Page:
by Tim Kane
I never understood pacing until I had to teach it to students. For me it was always something I recognized in its absence. When the pacing is bad on a novel, it puts you to sleep. But how to define it?
Time manipulation. Specifically collapsing time and blowing it up. For an amazing example, check out “How to Eat a Guava” by Esmeralda Santiago. This really shows how time can be expanded to fill pages, but only second transpire in real time.
The best way to explain pacing is to think of the events of a day taped along the length of a slinky.
- Wake up
- Drive to work
- Answer emails
- Argue with coworker
- Drive home
These are all in sequential order, but it’s a snooze. The exciting moment, the argument, is mired so deep in triviality, that a reader would be comatose before reaching it.
Now, if you consider these events attached to a slinky, you can contract certain events. Instead of slogging through events 1 through 4, collapse them into a few sentences of narration. Or, better yet, employ a jump cut and simply skip over the boring bits.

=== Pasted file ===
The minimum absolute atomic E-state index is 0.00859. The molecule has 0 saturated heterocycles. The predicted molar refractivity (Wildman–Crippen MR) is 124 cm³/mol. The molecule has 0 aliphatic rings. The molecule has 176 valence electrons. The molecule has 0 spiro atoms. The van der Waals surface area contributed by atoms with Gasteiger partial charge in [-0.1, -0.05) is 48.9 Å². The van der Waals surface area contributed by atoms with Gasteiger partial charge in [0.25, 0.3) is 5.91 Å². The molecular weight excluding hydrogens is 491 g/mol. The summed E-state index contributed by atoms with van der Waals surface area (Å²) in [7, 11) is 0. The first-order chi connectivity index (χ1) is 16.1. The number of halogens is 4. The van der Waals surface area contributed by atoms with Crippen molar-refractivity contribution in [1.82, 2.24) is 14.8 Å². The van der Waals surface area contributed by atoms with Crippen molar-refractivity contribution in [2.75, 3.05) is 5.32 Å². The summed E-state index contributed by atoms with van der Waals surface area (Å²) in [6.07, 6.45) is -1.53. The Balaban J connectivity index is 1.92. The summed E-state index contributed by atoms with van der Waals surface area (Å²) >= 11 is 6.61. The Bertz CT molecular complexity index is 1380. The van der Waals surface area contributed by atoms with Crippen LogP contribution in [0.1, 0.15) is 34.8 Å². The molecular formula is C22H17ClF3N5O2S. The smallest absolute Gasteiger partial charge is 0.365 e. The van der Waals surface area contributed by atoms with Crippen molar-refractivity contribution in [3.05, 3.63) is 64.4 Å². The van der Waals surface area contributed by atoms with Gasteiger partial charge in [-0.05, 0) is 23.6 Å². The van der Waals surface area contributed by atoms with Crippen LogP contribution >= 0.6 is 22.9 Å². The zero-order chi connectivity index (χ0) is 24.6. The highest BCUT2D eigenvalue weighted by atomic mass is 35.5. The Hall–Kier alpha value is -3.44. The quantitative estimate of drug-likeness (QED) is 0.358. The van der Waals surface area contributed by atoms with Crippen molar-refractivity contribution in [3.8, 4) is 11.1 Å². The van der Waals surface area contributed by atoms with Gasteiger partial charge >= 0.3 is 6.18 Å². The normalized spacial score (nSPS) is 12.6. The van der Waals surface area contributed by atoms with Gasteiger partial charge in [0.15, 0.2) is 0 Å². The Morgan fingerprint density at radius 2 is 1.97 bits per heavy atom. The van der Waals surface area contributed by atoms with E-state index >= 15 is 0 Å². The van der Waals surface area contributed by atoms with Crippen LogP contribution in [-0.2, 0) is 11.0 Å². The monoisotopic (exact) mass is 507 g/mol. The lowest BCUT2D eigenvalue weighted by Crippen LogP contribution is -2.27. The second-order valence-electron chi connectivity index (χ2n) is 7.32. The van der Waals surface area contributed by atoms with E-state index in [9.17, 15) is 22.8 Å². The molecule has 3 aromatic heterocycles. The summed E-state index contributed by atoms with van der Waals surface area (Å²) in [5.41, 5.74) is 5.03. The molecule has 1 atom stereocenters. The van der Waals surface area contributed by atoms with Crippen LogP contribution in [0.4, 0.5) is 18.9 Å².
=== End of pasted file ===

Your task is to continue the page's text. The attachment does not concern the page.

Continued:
Now we get to the interesting problem. Just like a slinky, if you contract one section, you expand another. This is the argument. But to make it truly work, it needs to be injected with emotion. Simply relating how the argument went down, in some dry fashion, makes the reader think he’s viewing a scientific report. The protagonist must feel something vital about this incident to warrant it’s attention.
Writers can manipulate time to serve their needs. Collapse the bits that are trivial and blow up, or expand, on the moments that matter. Your story is your slinky. Play with it.